For over fifty years now, Hiroshi Sugimoto has been responsible for some of the most alluring and unforgettable photographs of our time.
From his work in the 1970s on the Theatres series where he captured whole movies over one long exposure shot, compressing all the dramatic action that appeared on screen into a single image of radiant whiteness, to his work in the 1990s with Architecture where be took deliberately out-of-focus shots of iconic buildings in order to play with ideas of ambiguity, Sugimoto has advanced the form of photography and added a subtle playfulness to it.
Now, in the largest ever retrospective to date of Sugimoto, the Hayward Gallery presents Hiroshi Sugimoto: Time Machine, an exhibition that will feature key works from all of the artist’s major photographic series, along with lesser-known works that illuminate Sugimoto’s interest in the history of photography as well as in mathematics and optical sciences.
“The camera is a time machine capable of representing the sense of time,” Sugimoto says of the exhibition’s title. “The camera can capture more than a single moment, it can capture history, geological time, the concept of eternity, the essence of time itself.”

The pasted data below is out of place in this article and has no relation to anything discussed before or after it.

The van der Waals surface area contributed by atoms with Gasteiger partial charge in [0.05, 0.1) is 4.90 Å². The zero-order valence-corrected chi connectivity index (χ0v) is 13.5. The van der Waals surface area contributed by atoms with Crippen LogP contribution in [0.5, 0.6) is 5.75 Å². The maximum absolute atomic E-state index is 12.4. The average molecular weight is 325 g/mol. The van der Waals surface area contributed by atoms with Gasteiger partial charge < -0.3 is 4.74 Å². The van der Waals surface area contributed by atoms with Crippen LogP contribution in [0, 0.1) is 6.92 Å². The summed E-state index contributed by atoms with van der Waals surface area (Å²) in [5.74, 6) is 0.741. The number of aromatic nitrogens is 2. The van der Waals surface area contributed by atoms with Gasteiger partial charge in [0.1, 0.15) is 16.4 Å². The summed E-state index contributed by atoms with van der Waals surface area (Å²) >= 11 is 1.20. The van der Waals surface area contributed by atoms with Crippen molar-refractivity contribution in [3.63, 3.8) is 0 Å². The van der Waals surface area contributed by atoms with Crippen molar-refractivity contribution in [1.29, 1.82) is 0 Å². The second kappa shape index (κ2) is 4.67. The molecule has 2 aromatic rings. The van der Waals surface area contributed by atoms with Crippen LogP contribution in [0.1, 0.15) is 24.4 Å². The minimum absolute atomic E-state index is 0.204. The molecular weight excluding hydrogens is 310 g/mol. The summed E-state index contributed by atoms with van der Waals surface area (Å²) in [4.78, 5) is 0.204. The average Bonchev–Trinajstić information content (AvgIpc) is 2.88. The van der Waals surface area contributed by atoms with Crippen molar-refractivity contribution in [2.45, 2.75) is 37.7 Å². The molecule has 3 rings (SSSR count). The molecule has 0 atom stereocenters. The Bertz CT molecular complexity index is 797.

Other notable photo series that will be on display will be Sugimoto’s 1995 Sea of Buddha series, which portrays an installation in a 12th-century Kyoto temple featuring 1000 gilded wooden statues of Buddha, and Lightning Fields (2006), his spectacular camera-less photographs created by exposing sensitised paper to electrical impulses produced by a Van der Graaf generator.
On the subject of his inspiration over the years, Sugimoto says, “A sense of space and a sense of reflected time connects all my works, no matter what medium I am working in.” This is something that is reflected throughout the exhibition, that sense of time captured and recaptured.
The exhibition will come to a stunning conclusion with a gallery dedicated to Sugimoto’s Opticks (2018), intensely coloured photographs of prism-refracted light. Taking inspiration from Isaac Newton’s research into the properties of light whilst calling to mind colour field painting and artists like Mark Rothko, Opticks presents deeply immersive fields of subtly varying hues.
Hiroshi Sugimoto: Time Machine will run from 11 October 2023 – 7 January 2024 at the Hayward Gallery, Southbank Centre.